"You have heard that it was said, 'You shall love your neighbor and hate your enemy.' But I say to you, Love your enemies and pray for those who persecute you, so that you may be sons of your Father who is in heaven. For he makes his sun rise on the evil and on the good, and sends rain on the just and on the unjust. For if you love those who love you, what reward do you have? Do not even the tax collectors do the same? And if you greet only your brothers, what more are you doing than others? Do not even the Gentiles do the same?" (Matthew 5:43-47)
The point is that we will be distinguished when we love our enemies. No one does that. After Emperor Constantine legalized Christianity in the Roman Empire's there came one Emperor Julian, a pagan who wanted to restore the pre-Christian dominance of the Roman pantheon of gods. He complained to a pagan priest, though, that the pagans couldn't compete with Christians because they take care of their own poor "and ours as well, [and] all men see that our people lack aid from us!" People were drawn to Christ because they saw Christians loving their enemies.
When we love our enemies we reflect the God who loved us and gave himself for us while we were still his enemies. It's pattern imitation. But more to the point, we can love lavishly and extravagantly (what else is loving your enemy?) because we know that our welfare (present and future) is secure, kept by Christ. We are sealed with the Holy Spirit for the day of redemption and nothing can separate us from the love of God in Christ. More than anyone else, we are free to love.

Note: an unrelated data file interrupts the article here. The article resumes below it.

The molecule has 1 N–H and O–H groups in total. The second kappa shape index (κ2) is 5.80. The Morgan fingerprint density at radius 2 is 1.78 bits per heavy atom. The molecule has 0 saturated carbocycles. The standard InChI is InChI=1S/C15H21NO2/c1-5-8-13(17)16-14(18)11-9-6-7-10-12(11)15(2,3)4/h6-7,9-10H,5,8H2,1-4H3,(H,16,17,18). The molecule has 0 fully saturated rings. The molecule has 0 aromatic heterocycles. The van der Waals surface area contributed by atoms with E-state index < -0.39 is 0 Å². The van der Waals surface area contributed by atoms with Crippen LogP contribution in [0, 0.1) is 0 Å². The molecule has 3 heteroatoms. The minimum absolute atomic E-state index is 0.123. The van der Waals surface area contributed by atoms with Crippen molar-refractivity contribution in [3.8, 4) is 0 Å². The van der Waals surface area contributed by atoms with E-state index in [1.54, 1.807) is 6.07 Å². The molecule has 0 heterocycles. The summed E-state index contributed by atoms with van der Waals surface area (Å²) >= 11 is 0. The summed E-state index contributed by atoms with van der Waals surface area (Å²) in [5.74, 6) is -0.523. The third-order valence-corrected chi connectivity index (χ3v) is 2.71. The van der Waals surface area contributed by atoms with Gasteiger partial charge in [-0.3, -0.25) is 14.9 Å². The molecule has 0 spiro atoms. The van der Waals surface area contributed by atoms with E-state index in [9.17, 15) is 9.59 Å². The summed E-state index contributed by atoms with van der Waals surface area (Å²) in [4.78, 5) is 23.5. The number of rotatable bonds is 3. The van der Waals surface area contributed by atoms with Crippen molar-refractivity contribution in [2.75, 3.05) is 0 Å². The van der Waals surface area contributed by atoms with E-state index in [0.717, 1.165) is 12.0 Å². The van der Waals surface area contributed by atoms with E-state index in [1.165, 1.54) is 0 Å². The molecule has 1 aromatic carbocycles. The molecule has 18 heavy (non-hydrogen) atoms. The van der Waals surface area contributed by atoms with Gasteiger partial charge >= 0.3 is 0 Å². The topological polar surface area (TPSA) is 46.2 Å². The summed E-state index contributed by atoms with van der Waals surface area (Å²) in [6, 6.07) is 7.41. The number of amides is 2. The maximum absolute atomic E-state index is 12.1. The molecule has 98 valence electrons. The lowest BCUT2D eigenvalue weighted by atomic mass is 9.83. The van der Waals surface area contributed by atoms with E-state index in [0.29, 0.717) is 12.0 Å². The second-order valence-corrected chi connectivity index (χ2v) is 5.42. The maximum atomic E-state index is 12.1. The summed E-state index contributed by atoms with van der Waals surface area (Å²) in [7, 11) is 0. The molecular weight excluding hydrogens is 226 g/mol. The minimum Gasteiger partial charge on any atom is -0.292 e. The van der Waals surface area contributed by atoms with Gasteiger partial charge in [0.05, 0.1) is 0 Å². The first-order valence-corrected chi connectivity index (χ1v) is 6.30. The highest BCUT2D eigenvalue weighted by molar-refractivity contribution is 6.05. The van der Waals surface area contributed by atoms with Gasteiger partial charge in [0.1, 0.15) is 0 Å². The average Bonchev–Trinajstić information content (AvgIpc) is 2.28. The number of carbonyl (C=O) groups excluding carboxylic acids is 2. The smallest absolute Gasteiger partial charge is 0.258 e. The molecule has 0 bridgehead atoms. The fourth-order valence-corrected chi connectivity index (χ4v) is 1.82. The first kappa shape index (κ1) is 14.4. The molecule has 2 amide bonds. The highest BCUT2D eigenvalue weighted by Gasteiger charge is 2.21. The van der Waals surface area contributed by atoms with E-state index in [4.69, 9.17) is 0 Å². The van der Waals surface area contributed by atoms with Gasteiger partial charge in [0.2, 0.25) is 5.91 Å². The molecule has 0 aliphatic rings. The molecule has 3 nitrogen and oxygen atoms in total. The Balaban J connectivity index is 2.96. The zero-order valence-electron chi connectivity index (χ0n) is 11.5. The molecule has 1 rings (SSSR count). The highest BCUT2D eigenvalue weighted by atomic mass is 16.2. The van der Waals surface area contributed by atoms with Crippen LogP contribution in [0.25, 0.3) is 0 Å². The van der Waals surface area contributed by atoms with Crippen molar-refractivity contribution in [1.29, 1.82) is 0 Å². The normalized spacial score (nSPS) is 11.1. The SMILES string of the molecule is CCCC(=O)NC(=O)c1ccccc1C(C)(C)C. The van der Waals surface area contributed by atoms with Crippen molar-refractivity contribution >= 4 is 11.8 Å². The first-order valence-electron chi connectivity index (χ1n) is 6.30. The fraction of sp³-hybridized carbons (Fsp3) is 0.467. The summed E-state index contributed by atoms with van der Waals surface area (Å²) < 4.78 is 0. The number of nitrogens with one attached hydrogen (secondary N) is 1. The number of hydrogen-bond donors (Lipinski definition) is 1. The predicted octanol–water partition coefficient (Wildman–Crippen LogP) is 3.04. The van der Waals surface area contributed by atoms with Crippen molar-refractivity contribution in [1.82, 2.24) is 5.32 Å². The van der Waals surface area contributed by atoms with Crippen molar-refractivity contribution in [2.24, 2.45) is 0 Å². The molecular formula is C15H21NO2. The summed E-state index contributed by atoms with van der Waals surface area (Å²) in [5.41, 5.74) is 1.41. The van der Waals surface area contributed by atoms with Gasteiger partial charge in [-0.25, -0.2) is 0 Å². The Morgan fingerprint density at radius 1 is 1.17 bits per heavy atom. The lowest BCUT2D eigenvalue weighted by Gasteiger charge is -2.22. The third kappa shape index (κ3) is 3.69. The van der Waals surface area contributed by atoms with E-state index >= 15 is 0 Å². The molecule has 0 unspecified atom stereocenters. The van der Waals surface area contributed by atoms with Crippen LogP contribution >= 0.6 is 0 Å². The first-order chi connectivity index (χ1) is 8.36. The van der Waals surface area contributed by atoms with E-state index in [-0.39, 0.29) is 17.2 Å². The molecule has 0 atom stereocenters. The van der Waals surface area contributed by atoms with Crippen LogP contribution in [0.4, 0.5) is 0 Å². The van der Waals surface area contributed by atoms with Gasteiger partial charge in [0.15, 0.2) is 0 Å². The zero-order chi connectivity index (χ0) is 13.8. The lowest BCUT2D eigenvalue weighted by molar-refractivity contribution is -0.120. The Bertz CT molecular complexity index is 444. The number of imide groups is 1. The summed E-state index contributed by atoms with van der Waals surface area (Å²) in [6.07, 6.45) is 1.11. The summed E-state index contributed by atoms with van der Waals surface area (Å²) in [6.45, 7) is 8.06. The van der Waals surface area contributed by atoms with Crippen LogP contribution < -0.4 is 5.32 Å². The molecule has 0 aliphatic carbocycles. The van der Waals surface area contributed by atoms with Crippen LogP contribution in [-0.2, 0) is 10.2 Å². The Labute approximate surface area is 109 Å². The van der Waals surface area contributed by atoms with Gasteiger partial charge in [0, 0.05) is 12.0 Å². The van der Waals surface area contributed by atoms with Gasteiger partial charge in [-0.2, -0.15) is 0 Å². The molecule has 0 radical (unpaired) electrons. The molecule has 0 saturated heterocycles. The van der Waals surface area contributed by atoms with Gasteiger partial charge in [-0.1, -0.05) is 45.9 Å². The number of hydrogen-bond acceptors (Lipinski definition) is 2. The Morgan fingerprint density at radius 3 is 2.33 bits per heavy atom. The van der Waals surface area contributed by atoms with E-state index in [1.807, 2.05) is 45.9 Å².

Loving our enemies is a witness to the loving character of God. And it is an opportunity to pray for those who persecute us—to pray that God would love them as he loved us and shine his light on them, saving them from the condemnation that, without Christ, we would all be due.
Who are you praying for today?